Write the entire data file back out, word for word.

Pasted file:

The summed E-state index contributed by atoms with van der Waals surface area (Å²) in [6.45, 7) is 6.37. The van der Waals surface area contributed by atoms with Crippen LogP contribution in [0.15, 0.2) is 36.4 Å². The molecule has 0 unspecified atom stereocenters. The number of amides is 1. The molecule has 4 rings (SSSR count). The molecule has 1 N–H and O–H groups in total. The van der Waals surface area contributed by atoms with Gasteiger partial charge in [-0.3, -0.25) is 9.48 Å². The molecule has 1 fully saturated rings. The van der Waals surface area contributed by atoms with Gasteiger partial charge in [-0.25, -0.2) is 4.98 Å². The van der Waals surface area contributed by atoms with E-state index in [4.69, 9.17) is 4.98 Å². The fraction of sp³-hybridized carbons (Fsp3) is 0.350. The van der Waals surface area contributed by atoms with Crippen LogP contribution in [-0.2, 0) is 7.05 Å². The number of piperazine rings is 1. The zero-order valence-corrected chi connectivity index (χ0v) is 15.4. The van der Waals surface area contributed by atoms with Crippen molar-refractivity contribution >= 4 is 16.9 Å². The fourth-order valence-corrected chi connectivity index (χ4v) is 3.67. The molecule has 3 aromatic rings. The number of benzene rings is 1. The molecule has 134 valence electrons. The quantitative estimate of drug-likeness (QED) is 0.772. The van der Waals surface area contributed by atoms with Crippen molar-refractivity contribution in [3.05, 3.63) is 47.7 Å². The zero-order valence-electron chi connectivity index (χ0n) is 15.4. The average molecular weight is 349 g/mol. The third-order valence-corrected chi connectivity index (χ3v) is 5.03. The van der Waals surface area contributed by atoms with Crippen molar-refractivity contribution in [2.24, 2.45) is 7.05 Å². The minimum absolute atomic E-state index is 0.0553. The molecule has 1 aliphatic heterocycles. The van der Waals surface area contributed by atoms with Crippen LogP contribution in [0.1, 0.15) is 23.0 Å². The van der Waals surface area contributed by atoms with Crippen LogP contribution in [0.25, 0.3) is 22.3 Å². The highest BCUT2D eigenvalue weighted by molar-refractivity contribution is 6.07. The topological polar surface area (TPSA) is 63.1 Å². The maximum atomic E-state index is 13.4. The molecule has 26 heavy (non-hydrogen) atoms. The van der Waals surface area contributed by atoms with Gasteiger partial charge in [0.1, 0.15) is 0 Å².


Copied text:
The summed E-state index contributed by atoms with van der Waals surface area (Å²) in [6.45, 7) is 6.37. The van der Waals surface area contributed by atoms with Crippen LogP contribution in [0.15, 0.2) is 36.4 Å². The molecule has 0 unspecified atom stereocenters. The number of amides is 1. The molecule has 4 rings (SSSR count). The molecule has 1 N–H and O–H groups in total. The van der Waals surface area contributed by atoms with Gasteiger partial charge in [-0.3, -0.25) is 9.48 Å². The molecule has 1 fully saturated rings. The van der Waals surface area contributed by atoms with Gasteiger partial charge in [-0.25, -0.2) is 4.98 Å². The van der Waals surface area contributed by atoms with E-state index in [4.69, 9.17) is 4.98 Å². The fraction of sp³-hybridized carbons (Fsp3) is 0.350. The van der Waals surface area contributed by atoms with Crippen LogP contribution in [-0.2, 0) is 7.05 Å². The number of piperazine rings is 1. The zero-order valence-corrected chi connectivity index (χ0v) is 15.4. The van der Waals surface area contributed by atoms with Crippen molar-refractivity contribution >= 4 is 16.9 Å². The fourth-order valence-corrected chi connectivity index (χ4v) is 3.67. The molecule has 3 aromatic rings. The number of benzene rings is 1. The molecule has 134 valence electrons. The quantitative estimate of drug-likeness (QED) is 0.772. The van der Waals surface area contributed by atoms with Crippen molar-refractivity contribution in [3.05, 3.63) is 47.7 Å². The zero-order valence-electron chi connectivity index (χ0n) is 15.4. The average molecular weight is 349 g/mol. The third-order valence-corrected chi connectivity index (χ3v) is 5.03. The van der Waals surface area contributed by atoms with Crippen molar-refractivity contribution in [2.24, 2.45) is 7.05 Å². The minimum absolute atomic E-state index is 0.0553. The molecule has 1 aliphatic heterocycles. The van der Waals surface area contributed by atoms with Crippen LogP contribution in [0.1, 0.15) is 23.0 Å². The van der Waals surface area contributed by atoms with Crippen LogP contribution in [0.25, 0.3) is 22.3 Å². The highest BCUT2D eigenvalue weighted by molar-refractivity contribution is 6.07. The topological polar surface area (TPSA) is 63.1 Å². The maximum atomic E-state index is 13.4. The molecule has 26 heavy (non-hydrogen) atoms. The van der Waals surface area contributed by atoms with Gasteiger partial charge in [0.1, 0.15) is 0 Å².